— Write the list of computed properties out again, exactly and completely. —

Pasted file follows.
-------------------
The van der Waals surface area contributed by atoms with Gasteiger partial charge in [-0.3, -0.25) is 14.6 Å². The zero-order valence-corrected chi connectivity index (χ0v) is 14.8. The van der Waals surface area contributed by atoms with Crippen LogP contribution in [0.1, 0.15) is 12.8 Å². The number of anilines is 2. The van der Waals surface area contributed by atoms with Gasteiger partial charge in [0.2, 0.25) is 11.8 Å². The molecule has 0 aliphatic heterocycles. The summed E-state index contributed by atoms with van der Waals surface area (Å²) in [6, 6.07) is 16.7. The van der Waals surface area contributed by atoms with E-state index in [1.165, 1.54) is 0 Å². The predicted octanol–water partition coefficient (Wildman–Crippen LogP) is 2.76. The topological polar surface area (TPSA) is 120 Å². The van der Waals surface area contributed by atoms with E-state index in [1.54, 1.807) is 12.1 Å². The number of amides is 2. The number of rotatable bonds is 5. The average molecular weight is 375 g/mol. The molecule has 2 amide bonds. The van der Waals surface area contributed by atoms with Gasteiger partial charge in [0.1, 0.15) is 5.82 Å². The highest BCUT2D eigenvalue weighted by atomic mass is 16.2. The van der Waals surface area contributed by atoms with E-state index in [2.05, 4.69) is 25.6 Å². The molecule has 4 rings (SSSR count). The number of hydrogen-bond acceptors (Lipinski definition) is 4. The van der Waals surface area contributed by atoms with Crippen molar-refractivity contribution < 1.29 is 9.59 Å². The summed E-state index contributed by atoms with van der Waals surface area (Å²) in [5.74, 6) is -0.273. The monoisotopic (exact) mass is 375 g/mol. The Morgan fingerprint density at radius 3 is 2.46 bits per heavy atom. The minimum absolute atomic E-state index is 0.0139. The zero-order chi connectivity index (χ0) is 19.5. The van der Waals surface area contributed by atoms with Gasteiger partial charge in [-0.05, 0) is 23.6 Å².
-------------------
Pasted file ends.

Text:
The van der Waals surface area contributed by atoms with Gasteiger partial charge in [-0.3, -0.25) is 14.6 Å². The zero-order valence-corrected chi connectivity index (χ0v) is 14.8. The van der Waals surface area contributed by atoms with Crippen LogP contribution in [0.1, 0.15) is 12.8 Å². The number of anilines is 2. The van der Waals surface area contributed by atoms with Gasteiger partial charge in [0.2, 0.25) is 11.8 Å². The molecule has 0 aliphatic heterocycles. The summed E-state index contributed by atoms with van der Waals surface area (Å²) in [6, 6.07) is 16.7. The van der Waals surface area contributed by atoms with E-state index in [1.165, 1.54) is 0 Å². The predicted octanol–water partition coefficient (Wildman–Crippen LogP) is 2.76. The topological polar surface area (TPSA) is 120 Å². The van der Waals surface area contributed by atoms with E-state index in [1.54, 1.807) is 12.1 Å². The number of amides is 2. The number of rotatable bonds is 5. The average molecular weight is 375 g/mol. The molecule has 2 amide bonds. The van der Waals surface area contributed by atoms with Gasteiger partial charge in [0.1, 0.15) is 5.82 Å². The highest BCUT2D eigenvalue weighted by atomic mass is 16.2. The van der Waals surface area contributed by atoms with E-state index in [2.05, 4.69) is 25.6 Å². The molecule has 4 rings (SSSR count). The number of hydrogen-bond acceptors (Lipinski definition) is 4. The van der Waals surface area contributed by atoms with Crippen molar-refractivity contribution < 1.29 is 9.59 Å². The summed E-state index contributed by atoms with van der Waals surface area (Å²) in [5.74, 6) is -0.273. The monoisotopic (exact) mass is 375 g/mol. The Morgan fingerprint density at radius 3 is 2.46 bits per heavy atom. The minimum absolute atomic E-state index is 0.0139. The zero-order chi connectivity index (χ0) is 19.5. The van der Waals surface area contributed by atoms with Gasteiger partial charge in [-0.05, 0) is 23.6 Å².